FAQs About Required Minimum Distributions for Retirement Accounts

If you're older than 70½, the deadline for taking RMDs is New Year's Eve. Start the process now to beat the end-of-year rush—and to dodge the penalty for missing the deadline.

If you're older than 70½, you have until December 31 to take your required minimum distributions from your traditional IRAs and 401(k)s (you have until April 1 of the following year to take your first RMD). But many people wait until the last minute to take the required withdrawal: In early November, more than half of Fidelity's IRA customers had not yet taken their RMD for the year. If you don't take your required distribution by the deadline, you'll have to pay a 50% tax penalty for the amount you should have withdrawn. Here are answers to some questions to help you make sure you meet your deadline for IRA withdrawals, and some special rules for 401(k)s.

I know I have until December 31 to take my RMD, but when should I start initiating the process to give plenty of time for the RMD to be made?

It’s best to submit the request as soon as possible because call and request volume for financial service providers tend to be higher than usual at the end of the year, says Maura Cassidy, vice president of retirement for Fidelity Investments. Plus, if your transaction requires you to sell any holdings, that process can take time and can be delayed because the markets are closed during the holidays.

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Which of the investments in my IRA will the RMD be withdrawn from?

Ask your IRA administrator about your options. With Fidelity, for example, you can have a certain amount withdrawn from one or more investments you choose, or you can sell proportionally from all of them. If you choose to sell proportionally and 75% of your IRA is invested in mutual fund A and 25% of your IRA is invested in mutual fund B, then 75% of your required withdrawal will come from fund A and 25% will come from fund B.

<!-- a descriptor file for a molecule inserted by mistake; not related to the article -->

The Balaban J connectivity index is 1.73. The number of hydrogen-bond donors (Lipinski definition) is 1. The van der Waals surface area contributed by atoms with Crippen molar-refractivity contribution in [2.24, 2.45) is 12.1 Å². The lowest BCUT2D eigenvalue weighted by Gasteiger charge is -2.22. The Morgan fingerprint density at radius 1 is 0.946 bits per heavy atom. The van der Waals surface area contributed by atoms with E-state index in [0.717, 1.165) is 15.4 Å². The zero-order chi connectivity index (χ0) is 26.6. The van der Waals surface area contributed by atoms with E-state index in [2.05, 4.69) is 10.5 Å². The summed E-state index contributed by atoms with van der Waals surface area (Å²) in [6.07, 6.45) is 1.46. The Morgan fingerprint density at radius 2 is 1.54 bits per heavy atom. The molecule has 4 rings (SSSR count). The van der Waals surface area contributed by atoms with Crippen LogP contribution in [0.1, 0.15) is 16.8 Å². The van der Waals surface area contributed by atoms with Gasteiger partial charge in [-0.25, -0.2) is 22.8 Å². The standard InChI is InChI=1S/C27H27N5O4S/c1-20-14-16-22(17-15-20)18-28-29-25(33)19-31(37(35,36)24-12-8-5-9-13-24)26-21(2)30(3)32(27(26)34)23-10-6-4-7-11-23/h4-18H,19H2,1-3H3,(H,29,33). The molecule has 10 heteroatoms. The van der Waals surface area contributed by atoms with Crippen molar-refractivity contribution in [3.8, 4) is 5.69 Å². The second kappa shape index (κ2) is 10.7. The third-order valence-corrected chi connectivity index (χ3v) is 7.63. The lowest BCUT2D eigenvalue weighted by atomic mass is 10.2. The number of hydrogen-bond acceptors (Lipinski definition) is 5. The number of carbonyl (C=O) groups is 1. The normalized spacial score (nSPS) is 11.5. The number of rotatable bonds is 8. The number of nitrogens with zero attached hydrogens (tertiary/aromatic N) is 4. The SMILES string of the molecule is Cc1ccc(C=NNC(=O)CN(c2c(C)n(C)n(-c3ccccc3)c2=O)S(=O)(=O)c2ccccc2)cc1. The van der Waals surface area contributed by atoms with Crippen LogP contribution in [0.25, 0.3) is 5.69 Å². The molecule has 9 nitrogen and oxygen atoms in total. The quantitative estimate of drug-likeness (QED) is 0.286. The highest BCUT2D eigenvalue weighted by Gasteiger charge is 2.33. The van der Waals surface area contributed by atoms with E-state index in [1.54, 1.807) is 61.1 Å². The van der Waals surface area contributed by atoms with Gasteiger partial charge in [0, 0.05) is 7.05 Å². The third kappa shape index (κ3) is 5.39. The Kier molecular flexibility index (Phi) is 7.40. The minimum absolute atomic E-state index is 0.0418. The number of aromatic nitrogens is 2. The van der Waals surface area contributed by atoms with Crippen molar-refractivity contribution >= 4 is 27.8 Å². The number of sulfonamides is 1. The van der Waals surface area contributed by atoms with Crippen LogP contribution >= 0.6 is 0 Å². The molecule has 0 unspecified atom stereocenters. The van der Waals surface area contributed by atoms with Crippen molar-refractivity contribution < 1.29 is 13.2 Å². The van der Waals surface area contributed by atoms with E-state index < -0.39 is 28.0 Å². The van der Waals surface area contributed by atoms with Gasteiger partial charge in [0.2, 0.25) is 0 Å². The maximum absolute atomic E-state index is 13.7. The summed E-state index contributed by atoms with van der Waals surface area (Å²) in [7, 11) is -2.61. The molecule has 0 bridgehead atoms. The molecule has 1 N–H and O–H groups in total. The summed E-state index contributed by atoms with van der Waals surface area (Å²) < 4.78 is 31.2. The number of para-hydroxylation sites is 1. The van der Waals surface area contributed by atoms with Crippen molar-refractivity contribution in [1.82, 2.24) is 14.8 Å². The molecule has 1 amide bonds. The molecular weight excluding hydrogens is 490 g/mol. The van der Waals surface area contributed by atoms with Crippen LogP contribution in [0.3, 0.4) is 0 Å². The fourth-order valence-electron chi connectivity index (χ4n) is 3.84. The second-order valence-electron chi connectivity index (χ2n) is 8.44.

If you specify a fixed percentage, the money will be withdrawn from the investments you choose. For example, if you elect to have 100% of the RMD withdrawn from a money market fund, only that investment will be tapped. You may want to shift money from other investments to the money market fund throughout the year and have dividends swept into that fund so that the money is available for the RMD, no matter what happens to your other investments over the short term.

I turned 70 in July 2016. Do I need to take an RMD from my traditional IRA this year or do I start next year?

The date of your first RMD is based on when you turn 70½, not 70. People who turn 70 between January and June turn 70½ in 2016, and they have to take their first RMD from their traditional IRAs this year (or they can wait until April 1, 2017, to take their first withdrawal, but they have to take their second withdrawal by December 31, 2017). But people who turn 70 between July and December 2016 don’t reach age 70½ until 2017. They’ll need to take their first required withdrawal in 2017 (or they can wait until April 1, 2018, to take that first withdrawal), and they will have to take their second withdrawal by December 31, 2018.

Are the RMD rules different for 401(k)s than for traditional IRAs?

A little. If you’re no longer working, you’ll have to take your required distributions from your 401(k) starting at age 70½, just like you would for traditional IRAs. But if you’re still working, you generally can delay taking required distributions from your current employer’s 401(k) until after you stop working in that job (unless you own 5% or more of the company).

Also, the calculation is slightly different for 401(k)s than it is for IRAs. To calculate your RMD, you add up the balances in all of your traditional IRAs as of the end of the previous year and divide the sum by the IRS life-expectancy factor for your age. You can take the required withdrawal from any one or more of your traditional IRA accounts (there are different rules for IRAs when the sole beneficiary is a spouse who is more than 10 years younger than you; see IRS Publication 590-B for details). With 401(k)s, on the other hand, you must calculate the RMD for each account and withdraw the required amount separately from each account. Some 401(k) administrators may automatically send you your RMD if you haven’t taken it by a certain date. Ask your 401(k) administrator about the rules for your plan.

Kimberly Lankford
Contributing Editor, Kiplinger's Personal Finance

As the "Ask Kim" columnist for Kiplinger's Personal Finance, Lankford receives hundreds of personal finance questions from readers every month. She is the author of Rescue Your Financial Life (McGraw-Hill, 2003), The Insurance Maze: How You Can Save Money on Insurance -- and Still Get the Coverage You Need (Kaplan, 2006), Kiplinger's Ask Kim for Money Smart Solutions (Kaplan, 2007) and The Kiplinger/BBB Personal Finance Guide for Military Families. She is frequently featured as a financial expert on television and radio, including NBC's Today Show, CNN, CNBC and National Public Radio.